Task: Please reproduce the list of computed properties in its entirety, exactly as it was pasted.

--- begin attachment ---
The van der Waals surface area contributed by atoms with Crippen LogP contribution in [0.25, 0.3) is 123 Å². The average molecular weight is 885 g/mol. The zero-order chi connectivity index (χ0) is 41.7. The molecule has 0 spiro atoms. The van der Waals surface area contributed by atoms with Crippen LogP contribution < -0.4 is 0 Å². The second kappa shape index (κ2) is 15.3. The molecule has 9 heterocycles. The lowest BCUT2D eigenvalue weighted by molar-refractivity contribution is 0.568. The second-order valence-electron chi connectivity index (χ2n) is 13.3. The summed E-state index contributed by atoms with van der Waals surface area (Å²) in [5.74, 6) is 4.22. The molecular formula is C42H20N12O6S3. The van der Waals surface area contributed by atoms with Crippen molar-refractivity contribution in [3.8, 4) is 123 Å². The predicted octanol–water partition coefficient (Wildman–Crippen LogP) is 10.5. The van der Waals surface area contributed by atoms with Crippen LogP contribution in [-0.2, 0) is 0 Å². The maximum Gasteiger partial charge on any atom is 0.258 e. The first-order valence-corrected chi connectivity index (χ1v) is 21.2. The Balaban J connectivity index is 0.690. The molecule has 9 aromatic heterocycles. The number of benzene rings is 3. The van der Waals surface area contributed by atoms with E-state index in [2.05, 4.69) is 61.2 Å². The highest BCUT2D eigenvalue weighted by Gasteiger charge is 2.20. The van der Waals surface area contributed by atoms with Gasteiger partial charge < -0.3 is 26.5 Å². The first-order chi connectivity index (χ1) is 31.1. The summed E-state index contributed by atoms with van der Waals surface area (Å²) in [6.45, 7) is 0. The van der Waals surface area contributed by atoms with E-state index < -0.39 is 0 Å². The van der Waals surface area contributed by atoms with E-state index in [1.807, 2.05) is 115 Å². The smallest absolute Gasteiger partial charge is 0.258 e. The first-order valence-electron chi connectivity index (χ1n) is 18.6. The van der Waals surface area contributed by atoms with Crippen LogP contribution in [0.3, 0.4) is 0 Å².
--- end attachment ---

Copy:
The van der Waals surface area contributed by atoms with Crippen LogP contribution in [0.25, 0.3) is 123 Å². The average molecular weight is 885 g/mol. The zero-order chi connectivity index (χ0) is 41.7. The molecule has 0 spiro atoms. The van der Waals surface area contributed by atoms with Crippen LogP contribution < -0.4 is 0 Å². The second kappa shape index (κ2) is 15.3. The molecule has 9 heterocycles. The lowest BCUT2D eigenvalue weighted by molar-refractivity contribution is 0.568. The second-order valence-electron chi connectivity index (χ2n) is 13.3. The summed E-state index contributed by atoms with van der Waals surface area (Å²) in [5.74, 6) is 4.22. The molecular formula is C42H20N12O6S3. The van der Waals surface area contributed by atoms with Crippen molar-refractivity contribution in [3.8, 4) is 123 Å². The predicted octanol–water partition coefficient (Wildman–Crippen LogP) is 10.5. The van der Waals surface area contributed by atoms with Crippen LogP contribution in [-0.2, 0) is 0 Å². The maximum Gasteiger partial charge on any atom is 0.258 e. The first-order valence-corrected chi connectivity index (χ1v) is 21.2. The Balaban J connectivity index is 0.690. The molecule has 9 aromatic heterocycles. The number of benzene rings is 3. The van der Waals surface area contributed by atoms with E-state index in [2.05, 4.69) is 61.2 Å². The highest BCUT2D eigenvalue weighted by Gasteiger charge is 2.20. The van der Waals surface area contributed by atoms with Gasteiger partial charge < -0.3 is 26.5 Å². The first-order chi connectivity index (χ1) is 31.1. The summed E-state index contributed by atoms with van der Waals surface area (Å²) in [6.45, 7) is 0. The van der Waals surface area contributed by atoms with E-state index < -0.39 is 0 Å². The van der Waals surface area contributed by atoms with E-state index in [1.807, 2.05) is 115 Å². The smallest absolute Gasteiger partial charge is 0.258 e. The first-order valence-electron chi connectivity index (χ1n) is 18.6. The van der Waals surface area contributed by atoms with Crippen LogP contribution in [0.3, 0.4) is 0 Å².